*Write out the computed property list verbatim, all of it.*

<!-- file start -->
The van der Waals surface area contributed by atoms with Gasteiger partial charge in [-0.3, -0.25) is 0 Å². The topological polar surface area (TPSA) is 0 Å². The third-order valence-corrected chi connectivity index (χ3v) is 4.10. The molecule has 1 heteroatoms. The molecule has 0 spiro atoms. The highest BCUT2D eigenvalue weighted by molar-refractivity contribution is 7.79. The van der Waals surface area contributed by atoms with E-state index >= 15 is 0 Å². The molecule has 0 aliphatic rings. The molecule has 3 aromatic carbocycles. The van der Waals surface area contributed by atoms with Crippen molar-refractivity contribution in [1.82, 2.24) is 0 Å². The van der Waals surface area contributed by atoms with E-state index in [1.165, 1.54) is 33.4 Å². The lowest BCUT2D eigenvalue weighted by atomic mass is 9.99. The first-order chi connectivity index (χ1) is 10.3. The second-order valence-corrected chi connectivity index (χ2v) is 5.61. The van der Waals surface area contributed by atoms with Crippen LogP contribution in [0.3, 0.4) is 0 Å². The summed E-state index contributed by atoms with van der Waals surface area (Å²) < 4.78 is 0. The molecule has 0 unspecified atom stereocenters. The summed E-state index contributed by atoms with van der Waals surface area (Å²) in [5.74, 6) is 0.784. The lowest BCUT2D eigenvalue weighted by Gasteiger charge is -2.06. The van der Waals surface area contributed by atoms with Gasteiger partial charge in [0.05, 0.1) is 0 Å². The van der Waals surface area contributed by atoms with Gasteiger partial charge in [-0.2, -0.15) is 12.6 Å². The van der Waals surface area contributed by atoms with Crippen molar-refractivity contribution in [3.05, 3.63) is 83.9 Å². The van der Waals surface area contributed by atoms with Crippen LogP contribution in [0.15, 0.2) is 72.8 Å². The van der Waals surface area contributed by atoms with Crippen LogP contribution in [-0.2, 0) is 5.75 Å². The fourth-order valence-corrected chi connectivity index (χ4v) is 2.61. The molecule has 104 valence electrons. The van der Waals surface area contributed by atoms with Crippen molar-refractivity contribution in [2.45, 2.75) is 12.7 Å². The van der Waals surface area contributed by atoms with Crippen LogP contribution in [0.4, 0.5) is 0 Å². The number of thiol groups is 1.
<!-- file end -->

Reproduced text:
The van der Waals surface area contributed by atoms with Gasteiger partial charge in [-0.3, -0.25) is 0 Å². The topological polar surface area (TPSA) is 0 Å². The third-order valence-corrected chi connectivity index (χ3v) is 4.10. The molecule has 1 heteroatoms. The molecule has 0 spiro atoms. The highest BCUT2D eigenvalue weighted by molar-refractivity contribution is 7.79. The van der Waals surface area contributed by atoms with E-state index >= 15 is 0 Å². The molecule has 0 aliphatic rings. The molecule has 3 aromatic carbocycles. The van der Waals surface area contributed by atoms with Crippen molar-refractivity contribution in [1.82, 2.24) is 0 Å². The van der Waals surface area contributed by atoms with E-state index in [1.165, 1.54) is 33.4 Å². The lowest BCUT2D eigenvalue weighted by atomic mass is 9.99. The first-order chi connectivity index (χ1) is 10.3. The second-order valence-corrected chi connectivity index (χ2v) is 5.61. The van der Waals surface area contributed by atoms with Crippen LogP contribution in [0.3, 0.4) is 0 Å². The summed E-state index contributed by atoms with van der Waals surface area (Å²) < 4.78 is 0. The molecule has 0 unspecified atom stereocenters. The summed E-state index contributed by atoms with van der Waals surface area (Å²) in [5.74, 6) is 0.784. The lowest BCUT2D eigenvalue weighted by Gasteiger charge is -2.06. The van der Waals surface area contributed by atoms with Gasteiger partial charge in [0.05, 0.1) is 0 Å². The van der Waals surface area contributed by atoms with Gasteiger partial charge in [-0.2, -0.15) is 12.6 Å². The van der Waals surface area contributed by atoms with Crippen molar-refractivity contribution in [3.05, 3.63) is 83.9 Å². The van der Waals surface area contributed by atoms with Crippen LogP contribution in [0.15, 0.2) is 72.8 Å². The van der Waals surface area contributed by atoms with Crippen LogP contribution in [-0.2, 0) is 5.75 Å². The fourth-order valence-corrected chi connectivity index (χ4v) is 2.61. The molecule has 104 valence electrons. The van der Waals surface area contributed by atoms with Crippen molar-refractivity contribution in [2.45, 2.75) is 12.7 Å². The van der Waals surface area contributed by atoms with Crippen LogP contribution in [0.4, 0.5) is 0 Å². The number of thiol groups is 1.